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Document 52015DC0229

REPORT FROM THE COMMISSION TO THE EUROPEAN PARLIAMENT AND THE COUNCIL Pursuant to Article 16 of Regulation (EC) No 648/2004 of the European Parliament and of the Council of 31 March 2004 on detergents, concerning the use of phosphorus in consumer automatic dishwasher detergents (Text with EEA relevance)

/* COM/2015/0229 final */

Brussels, 29.5.2015

COM(2015) 229 final


Pursuant to Article 16 of Regulation (EC) No 648/2004 of the European Parliament and of the Council of 31 March 2004 on detergents, concerning the use of phosphorus in consumer automatic dishwasher detergents

(Text with EEA relevance)


Regulation (EU) No 259/2012 of the European Parliament and of the Council of 14 March 2012 1 states that there is need for limitation of the use of phosphates in consumer laundry detergents and consumer dishwasher detergents. The regulation sets in its Annex VIa a limitation of 0.3 grams of the total phosphorus content in the standard dosage in consumer automatic dishwasher detergents (CADD) as from 1st January 2017. For laundry detergents, this annex outlines a limitation of maximum 0.5 grams of the total phosphorus content, which already applied as of June 2013.

The regulation states that by 31 December 2014, the Commission shall evaluate by way of a thorough assessment in light of new information on the CADD markets in Member States and new scientific information whether the restriction for CADD should be modified. This report presents the Commission's analysis of the impacts on the environment and health, on industry and on consumers of CADD with phosphorus levels above and below the limit value of 0.3 grams, taking into account matters such as the costs for producers, the availability of alternative substances to phosphates, the comparative cleaning efficiency of the detergents complying with this restriction and the impact on waste water treatment practices and efficiency.

To respond to this request, a study 2 (hereinafter referred as the “CADD study”) has been carried by the Commission.


2.1. Methodology of the CADD study

Data was collected primarily through a literature review and a stakeholder consultation. For the latter, a questionnaire was sent to Member State authorities, water management facilities, NGOs, industry associations, detergent manufacturers and suppliers. Overall, 35 responses were received with each type of stakeholder being represented. Some stakeholders also provided additional information besides the questionnaire responses, which was incorporated in the analysis.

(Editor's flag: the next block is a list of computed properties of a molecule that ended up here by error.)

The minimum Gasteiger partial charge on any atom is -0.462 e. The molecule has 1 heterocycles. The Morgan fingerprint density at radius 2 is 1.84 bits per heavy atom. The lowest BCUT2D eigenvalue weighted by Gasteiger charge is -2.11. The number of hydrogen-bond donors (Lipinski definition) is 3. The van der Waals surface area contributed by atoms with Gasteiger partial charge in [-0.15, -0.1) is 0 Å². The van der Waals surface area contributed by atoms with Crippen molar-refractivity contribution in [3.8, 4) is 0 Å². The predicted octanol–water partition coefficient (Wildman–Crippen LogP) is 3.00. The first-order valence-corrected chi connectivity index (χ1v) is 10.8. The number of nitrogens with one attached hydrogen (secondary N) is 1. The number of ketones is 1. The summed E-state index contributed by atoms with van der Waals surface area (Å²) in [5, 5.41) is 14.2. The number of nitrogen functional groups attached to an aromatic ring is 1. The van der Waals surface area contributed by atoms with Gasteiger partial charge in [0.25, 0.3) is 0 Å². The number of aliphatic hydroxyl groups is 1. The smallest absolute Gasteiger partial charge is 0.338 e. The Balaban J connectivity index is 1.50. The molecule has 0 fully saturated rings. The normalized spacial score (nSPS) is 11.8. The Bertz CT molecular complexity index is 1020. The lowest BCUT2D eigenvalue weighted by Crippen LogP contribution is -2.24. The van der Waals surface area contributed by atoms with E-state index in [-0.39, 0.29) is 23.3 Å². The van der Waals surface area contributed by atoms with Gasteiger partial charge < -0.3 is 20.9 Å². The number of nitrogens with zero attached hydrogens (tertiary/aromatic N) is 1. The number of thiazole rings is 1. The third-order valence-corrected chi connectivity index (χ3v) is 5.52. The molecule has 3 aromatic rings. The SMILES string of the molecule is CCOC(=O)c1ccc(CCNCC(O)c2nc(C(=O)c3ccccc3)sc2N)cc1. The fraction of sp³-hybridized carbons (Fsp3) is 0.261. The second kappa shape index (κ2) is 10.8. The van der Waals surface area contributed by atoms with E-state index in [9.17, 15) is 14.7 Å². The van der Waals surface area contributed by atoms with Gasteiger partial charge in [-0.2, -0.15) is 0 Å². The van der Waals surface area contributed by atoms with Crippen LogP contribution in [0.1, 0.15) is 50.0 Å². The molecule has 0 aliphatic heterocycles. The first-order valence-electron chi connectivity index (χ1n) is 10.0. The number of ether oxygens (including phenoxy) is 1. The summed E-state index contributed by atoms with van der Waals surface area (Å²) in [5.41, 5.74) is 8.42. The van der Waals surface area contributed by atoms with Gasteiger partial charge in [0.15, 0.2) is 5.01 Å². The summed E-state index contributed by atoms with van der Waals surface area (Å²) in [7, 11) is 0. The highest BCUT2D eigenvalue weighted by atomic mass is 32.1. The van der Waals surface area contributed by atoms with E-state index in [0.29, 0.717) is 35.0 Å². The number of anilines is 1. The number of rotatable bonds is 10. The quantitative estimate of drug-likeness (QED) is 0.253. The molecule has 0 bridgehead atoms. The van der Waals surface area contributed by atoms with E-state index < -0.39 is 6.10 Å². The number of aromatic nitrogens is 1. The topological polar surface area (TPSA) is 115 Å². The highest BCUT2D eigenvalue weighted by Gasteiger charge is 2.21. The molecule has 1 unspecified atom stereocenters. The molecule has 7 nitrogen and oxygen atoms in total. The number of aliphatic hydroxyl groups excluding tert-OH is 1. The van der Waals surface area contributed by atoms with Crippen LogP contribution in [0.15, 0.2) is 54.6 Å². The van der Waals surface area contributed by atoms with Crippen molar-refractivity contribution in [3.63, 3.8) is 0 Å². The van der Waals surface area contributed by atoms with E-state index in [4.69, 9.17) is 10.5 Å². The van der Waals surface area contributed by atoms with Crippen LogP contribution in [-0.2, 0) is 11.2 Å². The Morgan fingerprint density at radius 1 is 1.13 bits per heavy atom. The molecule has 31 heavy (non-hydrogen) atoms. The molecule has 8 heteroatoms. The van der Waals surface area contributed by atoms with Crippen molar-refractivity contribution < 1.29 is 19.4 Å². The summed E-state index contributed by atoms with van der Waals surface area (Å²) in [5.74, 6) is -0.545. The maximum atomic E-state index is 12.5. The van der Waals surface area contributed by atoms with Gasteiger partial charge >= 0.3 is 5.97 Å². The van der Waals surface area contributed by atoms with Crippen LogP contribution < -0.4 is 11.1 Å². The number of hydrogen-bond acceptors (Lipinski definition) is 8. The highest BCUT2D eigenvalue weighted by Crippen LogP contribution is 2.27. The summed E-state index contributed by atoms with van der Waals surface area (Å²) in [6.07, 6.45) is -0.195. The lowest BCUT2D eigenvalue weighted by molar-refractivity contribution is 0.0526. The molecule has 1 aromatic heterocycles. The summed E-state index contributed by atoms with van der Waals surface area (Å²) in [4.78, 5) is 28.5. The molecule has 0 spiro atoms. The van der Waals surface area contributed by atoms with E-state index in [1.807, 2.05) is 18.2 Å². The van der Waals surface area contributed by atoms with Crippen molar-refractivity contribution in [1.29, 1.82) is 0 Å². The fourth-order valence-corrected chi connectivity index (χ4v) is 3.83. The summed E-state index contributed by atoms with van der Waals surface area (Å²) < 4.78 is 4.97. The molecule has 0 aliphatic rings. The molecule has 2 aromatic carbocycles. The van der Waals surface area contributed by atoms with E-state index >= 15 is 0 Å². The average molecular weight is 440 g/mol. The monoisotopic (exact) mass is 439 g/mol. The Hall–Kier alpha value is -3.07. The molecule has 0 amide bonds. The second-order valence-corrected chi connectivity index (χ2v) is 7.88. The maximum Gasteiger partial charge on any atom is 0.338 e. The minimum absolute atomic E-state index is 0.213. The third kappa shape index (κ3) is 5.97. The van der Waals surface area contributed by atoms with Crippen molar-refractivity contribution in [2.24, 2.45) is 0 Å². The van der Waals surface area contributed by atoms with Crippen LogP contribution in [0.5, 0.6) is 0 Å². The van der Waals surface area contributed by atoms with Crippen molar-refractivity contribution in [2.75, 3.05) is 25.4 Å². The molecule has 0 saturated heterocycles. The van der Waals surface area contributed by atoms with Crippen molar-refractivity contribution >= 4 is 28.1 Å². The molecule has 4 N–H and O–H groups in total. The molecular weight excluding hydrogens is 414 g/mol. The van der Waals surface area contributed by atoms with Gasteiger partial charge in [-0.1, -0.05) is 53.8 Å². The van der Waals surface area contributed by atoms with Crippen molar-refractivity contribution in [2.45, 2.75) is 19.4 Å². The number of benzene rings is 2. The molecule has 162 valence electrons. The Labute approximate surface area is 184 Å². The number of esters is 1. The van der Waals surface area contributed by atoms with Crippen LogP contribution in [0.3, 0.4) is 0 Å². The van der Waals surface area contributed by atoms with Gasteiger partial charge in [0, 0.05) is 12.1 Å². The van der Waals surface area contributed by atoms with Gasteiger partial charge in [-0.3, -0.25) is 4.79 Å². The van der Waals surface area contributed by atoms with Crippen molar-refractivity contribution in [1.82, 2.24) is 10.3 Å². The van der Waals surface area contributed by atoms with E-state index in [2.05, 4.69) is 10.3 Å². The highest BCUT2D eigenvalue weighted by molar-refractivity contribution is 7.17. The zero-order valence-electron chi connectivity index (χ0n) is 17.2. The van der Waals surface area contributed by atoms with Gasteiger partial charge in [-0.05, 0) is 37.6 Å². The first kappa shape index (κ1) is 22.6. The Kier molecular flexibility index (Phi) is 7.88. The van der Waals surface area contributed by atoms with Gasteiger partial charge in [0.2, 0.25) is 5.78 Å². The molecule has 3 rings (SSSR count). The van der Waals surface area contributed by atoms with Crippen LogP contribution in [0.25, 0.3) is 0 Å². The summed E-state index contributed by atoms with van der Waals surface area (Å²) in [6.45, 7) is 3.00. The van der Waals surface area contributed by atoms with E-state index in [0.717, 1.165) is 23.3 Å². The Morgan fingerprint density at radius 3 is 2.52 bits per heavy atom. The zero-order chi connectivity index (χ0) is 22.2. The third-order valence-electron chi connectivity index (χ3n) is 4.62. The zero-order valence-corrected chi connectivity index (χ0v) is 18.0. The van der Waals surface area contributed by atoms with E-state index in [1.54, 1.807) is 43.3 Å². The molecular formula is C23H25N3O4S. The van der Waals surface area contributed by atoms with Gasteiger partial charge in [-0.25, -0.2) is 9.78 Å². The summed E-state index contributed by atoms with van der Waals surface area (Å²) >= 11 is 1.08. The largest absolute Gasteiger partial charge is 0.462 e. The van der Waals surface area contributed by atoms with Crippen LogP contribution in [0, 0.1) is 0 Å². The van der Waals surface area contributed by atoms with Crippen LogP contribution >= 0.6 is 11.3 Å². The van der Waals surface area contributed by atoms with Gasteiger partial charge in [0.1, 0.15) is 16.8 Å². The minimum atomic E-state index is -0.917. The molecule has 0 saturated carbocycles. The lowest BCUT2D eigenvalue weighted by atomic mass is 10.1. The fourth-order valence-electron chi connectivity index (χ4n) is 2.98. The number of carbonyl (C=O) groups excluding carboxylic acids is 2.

2.2. Alternatives to phosphate: assessment of the availability, technical feasibility of the substitution and performance of the compliant CADD

Phosphate in the form of Sodium Tri-Poly-Phosphate (hereinafter referred as “STPP”) is the most commonly used compound of modern domestic and industrial detergents due to its cleaning-enhancing properties and the fact that it is cost-effective. Complex phosphates such as STPP 'deflocculate', i.e. they break up large particles of dirt such as mud or clay into smaller ones. Additionally, they keep fine particles in suspension in the washing water and prevent them from recombining, thus avoiding redisposition on dishes.

To replace phosphates, several alternative substances are available on the market. Since phosphates provide a variety of functions, the alternative substances need to address each one of those functions. Therefore, normally it takes a number of different ingredients to achieve the same results. Alternatives include chelating agents, dispersant polymers, surfactants and enzymes. Manufacturers confirm the technical feasibility of the substitution of phosphates by a range of alternative compounds.

Technical feasibility for phosphates-free automatic dishwashing detergent is confirmed by the CADD study which observes that a large number of patents have been placed on substitution approaches since 2012 for replacing phosphates. Moreover consumer associations from various Member States have performed tests comparing performance of phosphates-free and phosphates-containing CADD. Overall, phosphates-free CADD and phosphates-containing CADD perform similarly as regards their cleaning efficiency. The majority of stakeholders remarked that the performance of CADD relies on many factors (formulation, raw material prices variations and new technology development) that remain true whether or not phosphates were used.